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AICN BOOKS! Special Short Story Edition! Frank Bascombe Reviews WHY THE DEVIL CHOSE NEW ENGLAND And KNOCKEMSTIFF!

Published at: Jan. 24, 2008, 4:30 a.m. CST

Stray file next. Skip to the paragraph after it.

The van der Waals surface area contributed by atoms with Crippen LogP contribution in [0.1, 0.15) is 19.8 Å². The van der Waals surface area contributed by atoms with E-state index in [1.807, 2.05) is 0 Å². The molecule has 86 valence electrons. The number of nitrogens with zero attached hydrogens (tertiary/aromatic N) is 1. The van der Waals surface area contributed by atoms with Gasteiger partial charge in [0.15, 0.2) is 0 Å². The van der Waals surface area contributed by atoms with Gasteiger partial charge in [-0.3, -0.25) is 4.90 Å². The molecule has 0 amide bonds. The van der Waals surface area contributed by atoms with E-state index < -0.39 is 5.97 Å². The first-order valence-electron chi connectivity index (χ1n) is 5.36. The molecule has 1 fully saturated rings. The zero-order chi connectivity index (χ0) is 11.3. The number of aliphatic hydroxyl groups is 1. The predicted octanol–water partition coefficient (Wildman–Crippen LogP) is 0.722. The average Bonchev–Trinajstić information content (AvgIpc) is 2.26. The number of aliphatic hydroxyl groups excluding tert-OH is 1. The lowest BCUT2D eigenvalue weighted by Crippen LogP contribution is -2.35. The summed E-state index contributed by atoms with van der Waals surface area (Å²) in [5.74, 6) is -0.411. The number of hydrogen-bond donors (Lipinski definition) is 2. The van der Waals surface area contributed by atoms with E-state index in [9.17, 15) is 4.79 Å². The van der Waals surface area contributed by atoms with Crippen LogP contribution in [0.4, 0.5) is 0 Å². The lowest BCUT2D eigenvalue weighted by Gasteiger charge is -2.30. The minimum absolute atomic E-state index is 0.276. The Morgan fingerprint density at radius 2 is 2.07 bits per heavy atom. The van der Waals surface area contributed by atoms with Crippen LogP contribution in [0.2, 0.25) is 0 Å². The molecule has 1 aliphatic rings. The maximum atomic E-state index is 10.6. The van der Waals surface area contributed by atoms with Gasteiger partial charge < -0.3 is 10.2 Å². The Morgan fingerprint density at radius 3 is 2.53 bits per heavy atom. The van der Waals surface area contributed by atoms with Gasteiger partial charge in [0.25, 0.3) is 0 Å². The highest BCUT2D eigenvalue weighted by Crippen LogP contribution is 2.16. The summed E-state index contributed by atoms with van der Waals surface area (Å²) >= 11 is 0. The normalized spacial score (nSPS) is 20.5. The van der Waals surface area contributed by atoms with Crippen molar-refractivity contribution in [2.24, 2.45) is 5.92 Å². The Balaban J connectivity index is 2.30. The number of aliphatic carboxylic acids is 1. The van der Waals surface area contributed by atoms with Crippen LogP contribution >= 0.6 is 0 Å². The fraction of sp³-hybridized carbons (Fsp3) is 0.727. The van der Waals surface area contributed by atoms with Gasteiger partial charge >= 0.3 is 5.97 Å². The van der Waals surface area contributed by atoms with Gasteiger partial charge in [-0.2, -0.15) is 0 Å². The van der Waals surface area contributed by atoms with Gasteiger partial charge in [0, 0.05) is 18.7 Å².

Hey, everyone. ”Moriarty” here. The one and only Frank Bascombe is back with another batch of book reviews for you, this time with an emphasis on collections of short fiction...